While people may differ in tastes when it comes to choosing a breed, there's no debate on what one looks for in a pet. There are three desirable traits that every dog owner should be familiar with and these are:
* Low maintenance - Low maintenance means you do not have to spend so much money and effort on keeping the dog clean, healthy, and active. There are some breeds, especially long-haired ones, that require at least 2 baths daily just to keep them clean and smelling good. Others, like boxer dogs, require little more than a wipe-down and perhaps an occasional bath.
* Versatility - Dogs that can do more than just play a few tricks. Dogs that do well in obedience. Agile dogs with an intelligence to match. Dogs that can do jobs like being a police dog yet remain affectionate and playful. You can see for yourself why you would want a dog that has all these characteristics. Boxer dogs are one such breed that is gifted with versatility.
* Intelligence - Smart dogs are those that score well in the loyalty and obedience department. With boxer dogs, you will find little problem with that.
The first thing you will notice about boxer dogs is its blunt face. Descended from the massive Molossian Hound, the boxer is a steady-gazed, friendly dog with incredible grace and a hint of mischief in its square, blunt-nosed face.
It's a muscular breed with a short coat and a docked tail. The male members of the breed stand at approximately 22.5-25 inches at the withers with weight of around 70 pounds. Females are smaller, sixty pounds in weight and 21-23.5 inches.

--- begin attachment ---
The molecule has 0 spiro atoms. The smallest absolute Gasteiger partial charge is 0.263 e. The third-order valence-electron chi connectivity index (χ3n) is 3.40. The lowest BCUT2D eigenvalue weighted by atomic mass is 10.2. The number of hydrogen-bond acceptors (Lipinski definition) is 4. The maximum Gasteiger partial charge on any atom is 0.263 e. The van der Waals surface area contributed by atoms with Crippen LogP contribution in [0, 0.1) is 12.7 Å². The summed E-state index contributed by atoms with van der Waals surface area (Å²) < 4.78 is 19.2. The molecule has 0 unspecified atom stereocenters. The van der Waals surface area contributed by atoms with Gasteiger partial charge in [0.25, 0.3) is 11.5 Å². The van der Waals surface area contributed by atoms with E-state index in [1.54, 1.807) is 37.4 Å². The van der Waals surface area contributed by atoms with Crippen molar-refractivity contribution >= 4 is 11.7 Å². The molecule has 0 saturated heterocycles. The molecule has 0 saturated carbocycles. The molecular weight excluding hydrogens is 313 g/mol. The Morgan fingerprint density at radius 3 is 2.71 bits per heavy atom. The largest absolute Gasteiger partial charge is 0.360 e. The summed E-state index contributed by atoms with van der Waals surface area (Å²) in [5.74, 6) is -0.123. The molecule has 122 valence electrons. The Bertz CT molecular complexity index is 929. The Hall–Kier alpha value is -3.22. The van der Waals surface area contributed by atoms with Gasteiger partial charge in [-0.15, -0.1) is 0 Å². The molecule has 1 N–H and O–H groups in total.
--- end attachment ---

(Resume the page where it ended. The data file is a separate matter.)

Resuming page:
The boxer's ancestor, the Molossian Hound is part of an ancient breed of Greek guarding, fighting and herding dog. From the Molossian Hound were descended Greek, Roman, European and British breeds of dogs, which in turn gave birth to a number of large breeds with characteristic square heads. These dogs assisted men in the hunt and also at war.
Boxer dogs specifically came from the German line of the ancient Molossian descendants. Their direct descendant was the Bullenbeisser, which was later separated into two types - the Danzigers and the Brabanters. Of the two, Brabanters were the smaller and boxer dogs came from this branch of the family.
Brabanters were royal favorites, accompanying noblemen in great hunts. However, by the end of the 18th century, the art of organized hunting has all but faded. From great manor houses and castles to butcher shops and cattle farms, Brabanters continued to trudge on with the courage of its ancestors.
And somewhere along the way, they came to be known as boxer dogs. No one knows exactly how, but it could be because of the way they play, like pugilists sparring with each other. Or it could be because of their box-shaped heads.
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